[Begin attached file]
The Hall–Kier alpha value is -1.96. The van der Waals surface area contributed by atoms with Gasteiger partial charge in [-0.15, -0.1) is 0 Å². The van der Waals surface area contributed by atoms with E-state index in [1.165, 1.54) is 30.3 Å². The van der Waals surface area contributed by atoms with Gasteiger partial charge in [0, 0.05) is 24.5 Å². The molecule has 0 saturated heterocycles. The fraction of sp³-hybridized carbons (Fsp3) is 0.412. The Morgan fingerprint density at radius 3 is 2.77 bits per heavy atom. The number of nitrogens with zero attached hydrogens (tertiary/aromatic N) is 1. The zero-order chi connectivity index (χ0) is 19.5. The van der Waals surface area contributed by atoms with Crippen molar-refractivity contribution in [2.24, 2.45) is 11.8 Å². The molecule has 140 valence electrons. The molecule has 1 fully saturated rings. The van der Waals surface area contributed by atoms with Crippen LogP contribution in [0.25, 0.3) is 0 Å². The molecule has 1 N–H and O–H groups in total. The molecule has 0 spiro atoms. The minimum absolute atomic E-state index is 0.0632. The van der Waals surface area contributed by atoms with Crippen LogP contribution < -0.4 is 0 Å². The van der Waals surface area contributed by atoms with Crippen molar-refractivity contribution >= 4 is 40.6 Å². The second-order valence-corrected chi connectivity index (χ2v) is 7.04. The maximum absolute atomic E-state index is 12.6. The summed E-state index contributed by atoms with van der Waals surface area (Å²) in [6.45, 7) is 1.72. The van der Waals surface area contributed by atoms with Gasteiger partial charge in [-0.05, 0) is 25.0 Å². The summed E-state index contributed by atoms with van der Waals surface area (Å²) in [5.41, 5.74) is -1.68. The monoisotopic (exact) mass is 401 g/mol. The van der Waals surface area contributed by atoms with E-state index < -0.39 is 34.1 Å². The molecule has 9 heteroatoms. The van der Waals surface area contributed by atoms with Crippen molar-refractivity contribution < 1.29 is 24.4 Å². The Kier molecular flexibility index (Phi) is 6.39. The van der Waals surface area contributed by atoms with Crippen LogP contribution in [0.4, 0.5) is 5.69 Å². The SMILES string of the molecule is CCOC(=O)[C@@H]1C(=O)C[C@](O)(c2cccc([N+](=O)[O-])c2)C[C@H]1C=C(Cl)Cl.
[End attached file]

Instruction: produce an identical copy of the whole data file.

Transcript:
The Hall–Kier alpha value is -1.96. The van der Waals surface area contributed by atoms with Gasteiger partial charge in [-0.15, -0.1) is 0 Å². The van der Waals surface area contributed by atoms with E-state index in [1.165, 1.54) is 30.3 Å². The van der Waals surface area contributed by atoms with Gasteiger partial charge in [0, 0.05) is 24.5 Å². The molecule has 0 saturated heterocycles. The fraction of sp³-hybridized carbons (Fsp3) is 0.412. The Morgan fingerprint density at radius 3 is 2.77 bits per heavy atom. The number of nitrogens with zero attached hydrogens (tertiary/aromatic N) is 1. The zero-order chi connectivity index (χ0) is 19.5. The van der Waals surface area contributed by atoms with Crippen molar-refractivity contribution in [2.24, 2.45) is 11.8 Å². The molecule has 140 valence electrons. The molecule has 1 fully saturated rings. The van der Waals surface area contributed by atoms with Crippen LogP contribution in [0.25, 0.3) is 0 Å². The molecule has 1 N–H and O–H groups in total. The molecule has 0 spiro atoms. The minimum absolute atomic E-state index is 0.0632. The van der Waals surface area contributed by atoms with Crippen LogP contribution < -0.4 is 0 Å². The van der Waals surface area contributed by atoms with Crippen molar-refractivity contribution >= 4 is 40.6 Å². The second-order valence-corrected chi connectivity index (χ2v) is 7.04. The maximum absolute atomic E-state index is 12.6. The summed E-state index contributed by atoms with van der Waals surface area (Å²) in [6.45, 7) is 1.72. The van der Waals surface area contributed by atoms with Gasteiger partial charge in [-0.05, 0) is 25.0 Å². The summed E-state index contributed by atoms with van der Waals surface area (Å²) in [5.41, 5.74) is -1.68. The monoisotopic (exact) mass is 401 g/mol. The van der Waals surface area contributed by atoms with E-state index < -0.39 is 34.1 Å². The molecule has 9 heteroatoms. The van der Waals surface area contributed by atoms with Crippen molar-refractivity contribution < 1.29 is 24.4 Å². The Kier molecular flexibility index (Phi) is 6.39. The van der Waals surface area contributed by atoms with Crippen LogP contribution in [0.4, 0.5) is 5.69 Å². The SMILES string of the molecule is CCOC(=O)[C@@H]1C(=O)C[C@](O)(c2cccc([N+](=O)[O-])c2)C[C@H]1C=C(Cl)Cl.